Chef Ollie Dabbous: an interview and his new Harrods range

London chef Ollie Dabbous has teamed up with Harrods Food Hall to create dishes you can buy to eat at home including an amazing rabbit pie. Plus: our exclusive interview with the man himself.

Scoring a table at culinary hotspot Dabbous isn’t easy (our tip is to go for the 6pm or 9pm slots) but you can at least now try the chef’s food at home. olive favourite Ollie Dabbous is the latest chef to be celebrated as Harrods chef of the season, which means a range of starters, mains and puddings inspired by his signature dishes will be on sale in the store’s famous food hall this summer.


No ordinary ready-meals, each one reflects Ollie’s innovative style using imaginative ingredients – far more dinner-party menu than a chilled midweek dinner on the sofa after work. How does a salad of fennel, pollen lemon balm and pickled rose petals grab you, along with barbecued octopus with toasted buckwheat, charred brassicas and virgin rapeseed dressing and a dessert of canales cooked in beeswax? Even the humbler-sounding rabbit pie with spring vegetables is lavished with love – the recipe, in Dabbous: The Cookbook, lists garlic buttermilk, soaked mustard seeds and fenugreek as key components. Available for eight weeks from 11 May, dishes from £3.25. 

Meet the chef: Ollie Dabbous

Opening Dabbous in January 2012, Ollie’s relaxed Fitzrovia restaurant quickly earned rave reviews and in October 2012 was awarded its first Michelin star. He tells us more about the restaurant, where he likes to eat out and why he doesn’t feel guilty about eating waffles.

‘Dabbous is buzzy and friendly, with DJs and a basement cocktail bar, but it’s also a polished operation. The food is simple and seasonal, restrained and modern, with an emphasis on fantastic ingredients rather than kitchen gimmickry. It’s food you can’t cook at home, but it doesn’t break the bank.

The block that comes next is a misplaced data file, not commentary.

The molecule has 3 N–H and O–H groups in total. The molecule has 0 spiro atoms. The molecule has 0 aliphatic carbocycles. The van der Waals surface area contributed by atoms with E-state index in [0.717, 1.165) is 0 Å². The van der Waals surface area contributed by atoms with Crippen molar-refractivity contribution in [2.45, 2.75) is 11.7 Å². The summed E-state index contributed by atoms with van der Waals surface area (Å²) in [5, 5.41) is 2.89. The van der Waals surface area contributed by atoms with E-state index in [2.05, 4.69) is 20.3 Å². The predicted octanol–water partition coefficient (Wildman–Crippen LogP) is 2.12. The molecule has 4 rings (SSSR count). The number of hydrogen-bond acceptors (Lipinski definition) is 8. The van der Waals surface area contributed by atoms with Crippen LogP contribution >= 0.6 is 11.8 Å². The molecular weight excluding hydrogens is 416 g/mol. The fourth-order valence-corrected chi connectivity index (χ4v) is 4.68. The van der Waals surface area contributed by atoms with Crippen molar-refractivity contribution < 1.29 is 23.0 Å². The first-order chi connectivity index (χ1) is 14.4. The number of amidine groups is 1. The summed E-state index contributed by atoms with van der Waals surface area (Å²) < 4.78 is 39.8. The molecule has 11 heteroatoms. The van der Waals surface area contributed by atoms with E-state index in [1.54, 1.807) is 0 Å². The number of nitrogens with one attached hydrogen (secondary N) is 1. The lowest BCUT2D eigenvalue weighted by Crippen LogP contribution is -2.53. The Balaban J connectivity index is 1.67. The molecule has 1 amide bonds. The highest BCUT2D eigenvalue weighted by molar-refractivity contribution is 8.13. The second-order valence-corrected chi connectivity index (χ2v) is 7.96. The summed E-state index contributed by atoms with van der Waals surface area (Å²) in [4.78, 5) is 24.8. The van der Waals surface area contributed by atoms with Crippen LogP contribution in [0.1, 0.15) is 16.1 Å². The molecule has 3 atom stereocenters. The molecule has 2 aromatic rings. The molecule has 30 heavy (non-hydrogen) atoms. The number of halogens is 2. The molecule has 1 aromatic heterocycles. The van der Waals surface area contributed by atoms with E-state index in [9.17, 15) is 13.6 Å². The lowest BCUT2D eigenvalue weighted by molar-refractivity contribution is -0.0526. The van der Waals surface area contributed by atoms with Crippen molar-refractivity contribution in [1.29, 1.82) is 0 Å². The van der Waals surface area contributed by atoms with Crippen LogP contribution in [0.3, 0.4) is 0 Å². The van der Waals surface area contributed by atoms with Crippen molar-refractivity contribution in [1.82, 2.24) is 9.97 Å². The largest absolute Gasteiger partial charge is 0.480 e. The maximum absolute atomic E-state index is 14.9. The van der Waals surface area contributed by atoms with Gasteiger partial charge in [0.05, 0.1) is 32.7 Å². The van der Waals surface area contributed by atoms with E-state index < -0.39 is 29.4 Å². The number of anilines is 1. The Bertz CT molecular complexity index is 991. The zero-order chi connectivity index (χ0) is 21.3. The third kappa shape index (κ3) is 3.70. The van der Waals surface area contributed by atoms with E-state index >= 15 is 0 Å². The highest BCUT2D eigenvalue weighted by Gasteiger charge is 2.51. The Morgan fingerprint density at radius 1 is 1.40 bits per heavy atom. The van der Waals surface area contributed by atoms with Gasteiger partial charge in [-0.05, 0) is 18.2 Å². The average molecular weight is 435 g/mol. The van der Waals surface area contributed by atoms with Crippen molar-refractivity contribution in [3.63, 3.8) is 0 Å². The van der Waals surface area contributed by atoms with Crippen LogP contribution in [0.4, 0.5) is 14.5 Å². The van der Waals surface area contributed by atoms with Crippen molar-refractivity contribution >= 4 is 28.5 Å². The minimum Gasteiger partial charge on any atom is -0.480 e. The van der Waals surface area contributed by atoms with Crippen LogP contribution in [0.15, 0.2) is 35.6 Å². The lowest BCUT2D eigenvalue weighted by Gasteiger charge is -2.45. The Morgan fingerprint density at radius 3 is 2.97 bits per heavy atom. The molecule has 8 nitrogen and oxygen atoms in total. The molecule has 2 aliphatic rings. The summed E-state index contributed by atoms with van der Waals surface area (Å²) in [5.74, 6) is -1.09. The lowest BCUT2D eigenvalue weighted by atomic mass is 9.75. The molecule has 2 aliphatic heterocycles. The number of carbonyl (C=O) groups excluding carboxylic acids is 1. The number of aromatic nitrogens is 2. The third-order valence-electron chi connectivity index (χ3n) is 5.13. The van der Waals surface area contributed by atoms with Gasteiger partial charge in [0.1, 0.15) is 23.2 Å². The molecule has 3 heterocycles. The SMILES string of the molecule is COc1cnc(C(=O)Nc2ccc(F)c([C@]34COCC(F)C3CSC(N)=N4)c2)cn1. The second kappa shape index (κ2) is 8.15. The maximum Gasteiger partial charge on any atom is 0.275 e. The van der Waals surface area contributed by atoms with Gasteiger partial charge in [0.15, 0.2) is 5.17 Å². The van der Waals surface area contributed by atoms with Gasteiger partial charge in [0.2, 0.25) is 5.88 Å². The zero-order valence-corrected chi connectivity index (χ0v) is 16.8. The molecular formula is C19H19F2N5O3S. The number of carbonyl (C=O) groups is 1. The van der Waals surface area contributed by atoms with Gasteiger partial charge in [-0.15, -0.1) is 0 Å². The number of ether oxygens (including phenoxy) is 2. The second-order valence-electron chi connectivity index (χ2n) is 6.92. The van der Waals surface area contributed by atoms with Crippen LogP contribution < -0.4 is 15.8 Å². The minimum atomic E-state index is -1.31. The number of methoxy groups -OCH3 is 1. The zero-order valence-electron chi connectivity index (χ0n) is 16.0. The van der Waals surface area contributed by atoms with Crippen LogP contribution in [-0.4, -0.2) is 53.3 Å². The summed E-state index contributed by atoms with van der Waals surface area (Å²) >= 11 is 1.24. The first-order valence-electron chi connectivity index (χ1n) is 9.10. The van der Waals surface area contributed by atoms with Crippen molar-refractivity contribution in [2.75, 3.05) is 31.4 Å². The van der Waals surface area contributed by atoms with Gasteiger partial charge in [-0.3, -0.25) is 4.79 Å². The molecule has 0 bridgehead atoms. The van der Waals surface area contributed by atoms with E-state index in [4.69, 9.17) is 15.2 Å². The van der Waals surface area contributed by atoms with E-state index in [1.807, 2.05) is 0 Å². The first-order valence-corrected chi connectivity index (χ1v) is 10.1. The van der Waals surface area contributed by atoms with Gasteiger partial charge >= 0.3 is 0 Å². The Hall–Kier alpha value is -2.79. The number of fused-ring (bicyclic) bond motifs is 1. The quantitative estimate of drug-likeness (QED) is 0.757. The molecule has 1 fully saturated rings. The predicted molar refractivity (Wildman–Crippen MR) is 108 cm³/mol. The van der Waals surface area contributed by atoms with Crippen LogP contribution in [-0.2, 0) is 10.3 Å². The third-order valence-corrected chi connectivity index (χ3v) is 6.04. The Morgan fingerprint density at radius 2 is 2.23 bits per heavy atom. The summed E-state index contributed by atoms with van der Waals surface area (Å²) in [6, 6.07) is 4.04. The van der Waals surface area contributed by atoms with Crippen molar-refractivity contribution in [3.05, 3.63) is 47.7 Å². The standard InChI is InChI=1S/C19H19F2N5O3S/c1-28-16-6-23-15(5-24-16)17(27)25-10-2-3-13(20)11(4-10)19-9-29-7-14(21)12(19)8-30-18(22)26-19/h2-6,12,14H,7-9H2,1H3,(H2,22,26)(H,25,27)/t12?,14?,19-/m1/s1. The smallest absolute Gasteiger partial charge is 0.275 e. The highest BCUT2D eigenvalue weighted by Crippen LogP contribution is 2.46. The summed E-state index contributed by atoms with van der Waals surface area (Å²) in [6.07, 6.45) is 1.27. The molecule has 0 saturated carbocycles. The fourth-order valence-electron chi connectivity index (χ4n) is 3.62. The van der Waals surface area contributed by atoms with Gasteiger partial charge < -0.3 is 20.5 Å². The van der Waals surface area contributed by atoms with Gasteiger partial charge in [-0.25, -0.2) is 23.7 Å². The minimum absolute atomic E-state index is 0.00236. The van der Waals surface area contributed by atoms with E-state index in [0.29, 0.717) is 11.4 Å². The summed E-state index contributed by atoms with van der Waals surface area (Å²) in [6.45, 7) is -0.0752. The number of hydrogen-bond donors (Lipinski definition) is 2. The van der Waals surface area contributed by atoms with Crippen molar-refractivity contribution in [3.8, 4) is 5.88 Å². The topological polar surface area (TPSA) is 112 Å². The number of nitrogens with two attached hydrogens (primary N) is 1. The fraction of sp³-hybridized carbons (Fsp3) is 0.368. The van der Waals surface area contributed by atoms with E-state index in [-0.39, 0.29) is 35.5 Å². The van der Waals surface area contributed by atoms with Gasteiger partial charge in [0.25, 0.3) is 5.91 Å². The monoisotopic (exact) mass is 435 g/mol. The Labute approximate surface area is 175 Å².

The best thing on my menu is braised turbot with lemon verbena & celery.

In my fridge there’s always….sourdough, Spenwood cheese, smoked butter, natural yogurt, perilla, charcuterie cured in-house – that’s at work.  At home: not much!

I don’t use cookbooks at home. As a young chef I had a large collection. Now I prefer not to know what others are cooking so there is no barometer, as such, for what comes out of the kitchen at work.

A trend I see sticking around is eating healthily  – it’s no longer so much an explicit choice as a natural inclination. Food that is simple, clean and healthy will always have an audience.

My ‘guilty pleasure’ is waffles. But I don’t really feel guilty because of the amount of calories I burn each day.

A fellow chef I admire is Phil Howard at The Square. I never worked for him but he doesn’t bow to fashion, cooks delicious food and has been very successful for many years now. Hats off!

I love eating out at Highness Café in Highbury. It means I’m on a day off and the weather is nice. I live in the middle of town, so I enjoy going to a more homegrown operation. They do a tasty quiche.

A place I love that not many people know about is Story deli in Bethnal Green.  No obvious signage, but great pizza.

If you gave me a tenner I‘d spend it on a few bottles of Gosnell’s Mead, especially as the weather improves.

Never trust a chef who talks too much.